Fostering and Measuring Skills [E-Book]: Improving Cognitive and Non-cognitive Skills to Promote Lifetime Success / Tim Kautz ... [et al]
Kautz, Tim.
Heckman, James. / Diris, Ron. / Weel, Bas. / Borghans, Lex.
Paris : OECD Publishing, 2014
87 p. ; 21 x 29.7cm.
OECD Education Working Papers ; 110
Full Text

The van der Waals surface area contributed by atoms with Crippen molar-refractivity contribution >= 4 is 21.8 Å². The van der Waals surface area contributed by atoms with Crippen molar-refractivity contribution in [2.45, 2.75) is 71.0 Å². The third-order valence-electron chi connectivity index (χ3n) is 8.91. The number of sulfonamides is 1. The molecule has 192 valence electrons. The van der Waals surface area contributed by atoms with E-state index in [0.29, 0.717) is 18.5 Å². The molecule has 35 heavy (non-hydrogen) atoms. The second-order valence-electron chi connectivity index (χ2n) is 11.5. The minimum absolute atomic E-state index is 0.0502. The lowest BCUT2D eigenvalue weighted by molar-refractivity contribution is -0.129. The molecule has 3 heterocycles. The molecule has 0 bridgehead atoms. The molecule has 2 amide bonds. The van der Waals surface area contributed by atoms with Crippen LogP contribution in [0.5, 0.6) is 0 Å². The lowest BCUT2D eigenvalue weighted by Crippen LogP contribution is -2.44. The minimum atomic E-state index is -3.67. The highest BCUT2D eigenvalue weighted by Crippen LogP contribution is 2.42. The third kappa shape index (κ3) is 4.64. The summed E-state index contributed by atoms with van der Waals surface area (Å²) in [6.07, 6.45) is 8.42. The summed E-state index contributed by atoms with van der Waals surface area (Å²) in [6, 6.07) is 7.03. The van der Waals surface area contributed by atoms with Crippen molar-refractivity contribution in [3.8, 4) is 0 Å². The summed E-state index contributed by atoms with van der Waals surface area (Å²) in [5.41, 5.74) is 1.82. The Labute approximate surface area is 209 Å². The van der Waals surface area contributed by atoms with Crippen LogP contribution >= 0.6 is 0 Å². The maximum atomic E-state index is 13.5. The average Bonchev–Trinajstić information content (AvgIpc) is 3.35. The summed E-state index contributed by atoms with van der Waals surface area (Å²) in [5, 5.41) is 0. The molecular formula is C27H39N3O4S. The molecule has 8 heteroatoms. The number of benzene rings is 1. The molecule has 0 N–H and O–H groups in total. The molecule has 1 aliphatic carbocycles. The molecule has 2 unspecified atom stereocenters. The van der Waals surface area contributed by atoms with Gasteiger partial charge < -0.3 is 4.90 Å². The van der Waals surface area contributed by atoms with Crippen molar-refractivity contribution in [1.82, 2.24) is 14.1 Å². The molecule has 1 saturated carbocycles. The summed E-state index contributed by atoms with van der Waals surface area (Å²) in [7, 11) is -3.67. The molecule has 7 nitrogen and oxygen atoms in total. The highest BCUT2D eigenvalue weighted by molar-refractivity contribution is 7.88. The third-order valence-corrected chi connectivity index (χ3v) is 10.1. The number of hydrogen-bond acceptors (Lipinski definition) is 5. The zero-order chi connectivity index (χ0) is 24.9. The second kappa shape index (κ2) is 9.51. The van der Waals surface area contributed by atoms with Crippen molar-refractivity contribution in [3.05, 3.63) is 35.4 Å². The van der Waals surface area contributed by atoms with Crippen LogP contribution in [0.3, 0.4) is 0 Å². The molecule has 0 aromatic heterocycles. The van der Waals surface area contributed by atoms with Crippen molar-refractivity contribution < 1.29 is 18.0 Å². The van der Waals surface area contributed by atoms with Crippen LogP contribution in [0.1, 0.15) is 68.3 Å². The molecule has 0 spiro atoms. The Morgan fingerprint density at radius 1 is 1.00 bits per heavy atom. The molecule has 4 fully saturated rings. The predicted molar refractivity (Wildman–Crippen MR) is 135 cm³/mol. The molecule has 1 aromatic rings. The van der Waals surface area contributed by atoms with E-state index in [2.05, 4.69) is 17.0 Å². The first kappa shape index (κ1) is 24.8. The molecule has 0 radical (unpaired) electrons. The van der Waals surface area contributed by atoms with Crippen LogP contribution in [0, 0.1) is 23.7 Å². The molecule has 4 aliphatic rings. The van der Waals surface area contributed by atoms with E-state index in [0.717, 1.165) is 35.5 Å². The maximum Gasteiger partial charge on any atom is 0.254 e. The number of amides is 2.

IQ tests and achievement tests do not capture non-cognitive skills — personality traits, goals, character and motivations that are valued in the labour market, in school and elsewhere. For many outcomes, their predictive power rivals or exceeds that of cognitive skills. Skills are stable across situations with different incentives. Skills are not immutable over the life cycle. While they have a genetic basis they are also shaped by environments, including families, schools and peers. Skill development is a dynamic process. The early years are important in shaping all skills and in laying the foundations for successful investment and intervention in the later years. During the early years, both cognitive and non-cognitive skills are highly malleable. During the adolescent years, non-cognitive skills are more malleable than cognitive skills. The differential plasticity of different skills by age has important implications for the design of effective policies.